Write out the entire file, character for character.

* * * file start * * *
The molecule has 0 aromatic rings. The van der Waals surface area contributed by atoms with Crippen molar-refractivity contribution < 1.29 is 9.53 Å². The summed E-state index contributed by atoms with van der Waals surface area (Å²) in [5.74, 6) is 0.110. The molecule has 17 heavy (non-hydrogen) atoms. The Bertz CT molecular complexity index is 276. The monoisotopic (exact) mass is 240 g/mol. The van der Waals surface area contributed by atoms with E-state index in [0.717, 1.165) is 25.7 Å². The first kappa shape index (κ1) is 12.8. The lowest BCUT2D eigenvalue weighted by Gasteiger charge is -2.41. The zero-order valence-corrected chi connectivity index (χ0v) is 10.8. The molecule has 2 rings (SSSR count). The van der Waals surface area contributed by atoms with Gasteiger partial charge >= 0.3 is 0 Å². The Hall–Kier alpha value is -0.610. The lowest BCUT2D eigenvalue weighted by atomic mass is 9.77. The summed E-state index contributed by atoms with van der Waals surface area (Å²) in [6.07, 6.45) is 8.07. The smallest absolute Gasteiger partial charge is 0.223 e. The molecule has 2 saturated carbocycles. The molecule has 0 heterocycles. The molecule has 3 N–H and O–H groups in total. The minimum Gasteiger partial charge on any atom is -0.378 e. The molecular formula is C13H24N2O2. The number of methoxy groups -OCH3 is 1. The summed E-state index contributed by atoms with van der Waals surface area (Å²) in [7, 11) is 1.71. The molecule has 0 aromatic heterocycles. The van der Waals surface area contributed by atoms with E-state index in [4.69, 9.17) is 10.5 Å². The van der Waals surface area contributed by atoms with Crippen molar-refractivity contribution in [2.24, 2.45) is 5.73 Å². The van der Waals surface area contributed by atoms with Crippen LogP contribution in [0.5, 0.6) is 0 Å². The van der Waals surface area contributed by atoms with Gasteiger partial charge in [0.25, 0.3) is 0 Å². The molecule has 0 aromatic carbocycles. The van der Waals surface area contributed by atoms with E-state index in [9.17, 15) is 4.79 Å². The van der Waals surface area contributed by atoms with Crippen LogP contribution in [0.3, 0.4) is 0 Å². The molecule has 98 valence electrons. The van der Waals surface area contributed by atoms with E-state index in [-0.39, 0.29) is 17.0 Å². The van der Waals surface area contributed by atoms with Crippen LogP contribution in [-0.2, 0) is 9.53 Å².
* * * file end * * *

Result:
The molecule has 0 aromatic rings. The van der Waals surface area contributed by atoms with Crippen molar-refractivity contribution < 1.29 is 9.53 Å². The summed E-state index contributed by atoms with van der Waals surface area (Å²) in [5.74, 6) is 0.110. The molecule has 17 heavy (non-hydrogen) atoms. The Bertz CT molecular complexity index is 276. The monoisotopic (exact) mass is 240 g/mol. The van der Waals surface area contributed by atoms with E-state index in [0.717, 1.165) is 25.7 Å². The first kappa shape index (κ1) is 12.8. The lowest BCUT2D eigenvalue weighted by Gasteiger charge is -2.41. The zero-order valence-corrected chi connectivity index (χ0v) is 10.8. The molecule has 2 rings (SSSR count). The van der Waals surface area contributed by atoms with Gasteiger partial charge >= 0.3 is 0 Å². The Hall–Kier alpha value is -0.610. The lowest BCUT2D eigenvalue weighted by atomic mass is 9.77. The summed E-state index contributed by atoms with van der Waals surface area (Å²) in [6.07, 6.45) is 8.07. The smallest absolute Gasteiger partial charge is 0.223 e. The molecule has 2 saturated carbocycles. The molecule has 0 heterocycles. The molecule has 3 N–H and O–H groups in total. The minimum Gasteiger partial charge on any atom is -0.378 e. The molecular formula is C13H24N2O2. The number of methoxy groups -OCH3 is 1. The summed E-state index contributed by atoms with van der Waals surface area (Å²) in [7, 11) is 1.71. The molecule has 0 aromatic heterocycles. The van der Waals surface area contributed by atoms with E-state index in [4.69, 9.17) is 10.5 Å². The van der Waals surface area contributed by atoms with Crippen molar-refractivity contribution in [2.24, 2.45) is 5.73 Å². The van der Waals surface area contributed by atoms with Crippen LogP contribution in [0.5, 0.6) is 0 Å². The van der Waals surface area contributed by atoms with Gasteiger partial charge in [0.25, 0.3) is 0 Å². The molecule has 0 aromatic carbocycles. The van der Waals surface area contributed by atoms with E-state index in [9.17, 15) is 4.79 Å². The van der Waals surface area contributed by atoms with Crippen LogP contribution in [0.3, 0.4) is 0 Å². The molecule has 98 valence electrons. The van der Waals surface area contributed by atoms with E-state index in [-0.39, 0.29) is 17.0 Å². The van der Waals surface area contributed by atoms with Crippen LogP contribution in [-0.2, 0) is 9.53 Å².